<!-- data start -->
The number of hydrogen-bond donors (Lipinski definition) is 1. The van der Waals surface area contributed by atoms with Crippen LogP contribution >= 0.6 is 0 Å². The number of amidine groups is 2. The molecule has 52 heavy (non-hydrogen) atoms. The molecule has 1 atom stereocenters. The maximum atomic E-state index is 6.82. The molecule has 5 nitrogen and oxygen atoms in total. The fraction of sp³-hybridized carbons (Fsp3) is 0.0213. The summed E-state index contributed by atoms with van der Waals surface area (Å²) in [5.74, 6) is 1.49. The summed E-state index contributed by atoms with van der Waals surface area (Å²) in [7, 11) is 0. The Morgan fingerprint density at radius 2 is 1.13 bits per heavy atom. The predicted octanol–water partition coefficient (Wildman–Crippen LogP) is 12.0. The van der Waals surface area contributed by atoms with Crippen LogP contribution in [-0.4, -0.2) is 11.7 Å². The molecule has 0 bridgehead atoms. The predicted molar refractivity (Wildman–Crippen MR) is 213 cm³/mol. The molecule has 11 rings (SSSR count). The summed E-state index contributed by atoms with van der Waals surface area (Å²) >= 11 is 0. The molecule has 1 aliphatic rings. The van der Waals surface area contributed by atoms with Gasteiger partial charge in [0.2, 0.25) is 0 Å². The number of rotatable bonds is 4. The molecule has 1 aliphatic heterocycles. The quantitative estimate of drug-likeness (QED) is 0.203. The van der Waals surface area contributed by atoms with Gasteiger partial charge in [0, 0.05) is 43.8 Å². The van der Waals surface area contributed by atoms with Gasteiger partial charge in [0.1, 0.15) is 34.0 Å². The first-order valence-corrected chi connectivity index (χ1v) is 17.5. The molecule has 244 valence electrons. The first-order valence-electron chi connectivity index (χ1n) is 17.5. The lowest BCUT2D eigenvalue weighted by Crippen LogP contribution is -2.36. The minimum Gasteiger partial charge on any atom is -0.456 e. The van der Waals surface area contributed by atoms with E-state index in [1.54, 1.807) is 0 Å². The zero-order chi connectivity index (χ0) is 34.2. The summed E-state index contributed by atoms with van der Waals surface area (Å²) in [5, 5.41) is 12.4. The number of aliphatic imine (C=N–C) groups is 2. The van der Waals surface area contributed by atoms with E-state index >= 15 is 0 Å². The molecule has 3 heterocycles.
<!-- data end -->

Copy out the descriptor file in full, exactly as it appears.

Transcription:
The number of hydrogen-bond donors (Lipinski definition) is 1. The van der Waals surface area contributed by atoms with Crippen LogP contribution >= 0.6 is 0 Å². The number of amidine groups is 2. The molecule has 52 heavy (non-hydrogen) atoms. The molecule has 1 atom stereocenters. The maximum atomic E-state index is 6.82. The molecule has 5 nitrogen and oxygen atoms in total. The fraction of sp³-hybridized carbons (Fsp3) is 0.0213. The summed E-state index contributed by atoms with van der Waals surface area (Å²) in [5.74, 6) is 1.49. The summed E-state index contributed by atoms with van der Waals surface area (Å²) in [7, 11) is 0. The Morgan fingerprint density at radius 2 is 1.13 bits per heavy atom. The predicted octanol–water partition coefficient (Wildman–Crippen LogP) is 12.0. The van der Waals surface area contributed by atoms with Crippen LogP contribution in [-0.4, -0.2) is 11.7 Å². The molecule has 0 bridgehead atoms. The predicted molar refractivity (Wildman–Crippen MR) is 213 cm³/mol. The molecule has 11 rings (SSSR count). The summed E-state index contributed by atoms with van der Waals surface area (Å²) >= 11 is 0. The molecule has 1 aliphatic rings. The van der Waals surface area contributed by atoms with Gasteiger partial charge in [0.2, 0.25) is 0 Å². The number of rotatable bonds is 4. The molecule has 1 aliphatic heterocycles. The quantitative estimate of drug-likeness (QED) is 0.203. The van der Waals surface area contributed by atoms with Gasteiger partial charge in [0, 0.05) is 43.8 Å². The van der Waals surface area contributed by atoms with Gasteiger partial charge in [0.1, 0.15) is 34.0 Å². The first-order valence-corrected chi connectivity index (χ1v) is 17.5. The molecule has 244 valence electrons. The first-order valence-electron chi connectivity index (χ1n) is 17.5. The lowest BCUT2D eigenvalue weighted by Crippen LogP contribution is -2.36. The minimum Gasteiger partial charge on any atom is -0.456 e. The van der Waals surface area contributed by atoms with E-state index in [1.54, 1.807) is 0 Å². The zero-order chi connectivity index (χ0) is 34.2. The summed E-state index contributed by atoms with van der Waals surface area (Å²) in [5, 5.41) is 12.4. The number of aliphatic imine (C=N–C) groups is 2. The van der Waals surface area contributed by atoms with E-state index >= 15 is 0 Å². The molecule has 3 heterocycles.